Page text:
Mistakes Were Made (But Not by Me): Why We Justify Foolish Beliefs, Bad Decisions, and Hurtful Acts Mistakes Were Made (but not by me): Why We Justify Foolish Beliefs, Bad Decisions, and Hurtful Acts by Carol Tavris and Elliot Aronson

rating: 5 of 5 stars

This was the best book I have read in the last few years. Highly recommended. It was so informative and engaging that I think I wore out my welcome reading it out loud to anyone who was nearby.

Written by two social psychologists and based on years of research, it provides a fascinating overview of cognitive dissonance, and how it applies to prejudice, memory, law, marriage, and war. The most chilling point is how we are all subject to dealing with dissonance (usually in self-justifying ways), what we think we know or remember is probably not the case (regardless of which side we're on), and most of our leaders and public figures shirk responsibility for their mistakes.

A few highlights:
  • Reasoning areas of the brain "virtually shut down" when we are confronted with dissonant information, and emotion circuits light up when consonance is restored. Basically, this shows that there is a neurological basis for the fact that once we make up our minds, it is pretty hard to change them.
  • Naïve realism - the "inescapable conviction" that we all have, that we see things as they really are. If someone has a different opinion they obviously aren't seeing things clearly.
  • Being "absolutely, positively sure" a memory is correct does not mean it is. We can have vivid false memories full of emotion and detail. People can recover memories of abuse, which is shown to be dubious, and even experience alien abduction without it actually happening. Basically, we can have experiences that we think are real, especially in the past... yet they never happened. Without some outside confirming source, we cannot trust our memories too much.
  • Parent blaming - a convenient form of self-justification; it allows people to live with regrets or mistakes because all the mistakes were made "by them."
  • Both Bill Clinton and George W. Bush have been guilty of self-justification and failure to admit their mistakes. The last president to clearly admit to a major mistake was John F. Kennedy. The two presidents to use the phrase "mistakes were made" the most were Richard Nixon (of course) and Ronald Reagan. What is so insidious about the phrase (which Clinton even joked about using so much) is that it is a complete avoidance of responsibility.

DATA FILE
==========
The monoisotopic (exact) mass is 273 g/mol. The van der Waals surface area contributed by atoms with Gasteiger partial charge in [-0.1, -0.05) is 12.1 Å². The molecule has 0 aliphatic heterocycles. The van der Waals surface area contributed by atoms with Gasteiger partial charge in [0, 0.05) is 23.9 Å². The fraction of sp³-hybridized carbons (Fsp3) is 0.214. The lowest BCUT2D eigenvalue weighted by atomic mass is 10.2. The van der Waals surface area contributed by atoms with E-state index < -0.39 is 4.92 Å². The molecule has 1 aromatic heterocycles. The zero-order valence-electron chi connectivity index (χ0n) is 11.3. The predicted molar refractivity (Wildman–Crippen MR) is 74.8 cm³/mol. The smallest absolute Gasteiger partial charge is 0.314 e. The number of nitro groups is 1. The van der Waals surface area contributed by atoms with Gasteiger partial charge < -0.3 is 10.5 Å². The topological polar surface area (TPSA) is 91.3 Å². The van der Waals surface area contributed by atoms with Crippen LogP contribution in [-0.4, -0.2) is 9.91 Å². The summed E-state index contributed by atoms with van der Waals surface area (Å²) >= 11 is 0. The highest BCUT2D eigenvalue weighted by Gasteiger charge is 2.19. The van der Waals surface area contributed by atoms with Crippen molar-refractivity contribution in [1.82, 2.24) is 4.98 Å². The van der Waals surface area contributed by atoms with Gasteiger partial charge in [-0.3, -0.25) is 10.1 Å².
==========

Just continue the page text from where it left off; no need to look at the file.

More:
• Finally, resolving dissonance is not completely bad, and does serve to preserve our beliefs, confidence, and self-esteem. However, it also gets us into trouble. Hence, the authors suggest that it is possible to remain committed to a religion, political party, or partner, yet understand that "it is not disloyal to disagree with actions or policies" that one believes is inappropriate, misguided, or immoral.
May we all recognize when we are feeling dissonance, and rather than justify our actions or those of religious or political leaders, and stand up for what we believe. We do not disown a best friend when they do something we disagree with. But that does not mean we have to agree with them. "A friend is still a friend, and a mistake is still a mistake." May we all learn to resolve dissonance in healthy ways when possible, and when it is not possible, learn to sit with it.

Read this book! It is not very long, is very engaging, and you will learn a LOT about yourself and society.

There is also an NPR podcast on this book and cognitive dissonance: Why It's Hard to Admit Being Wrong.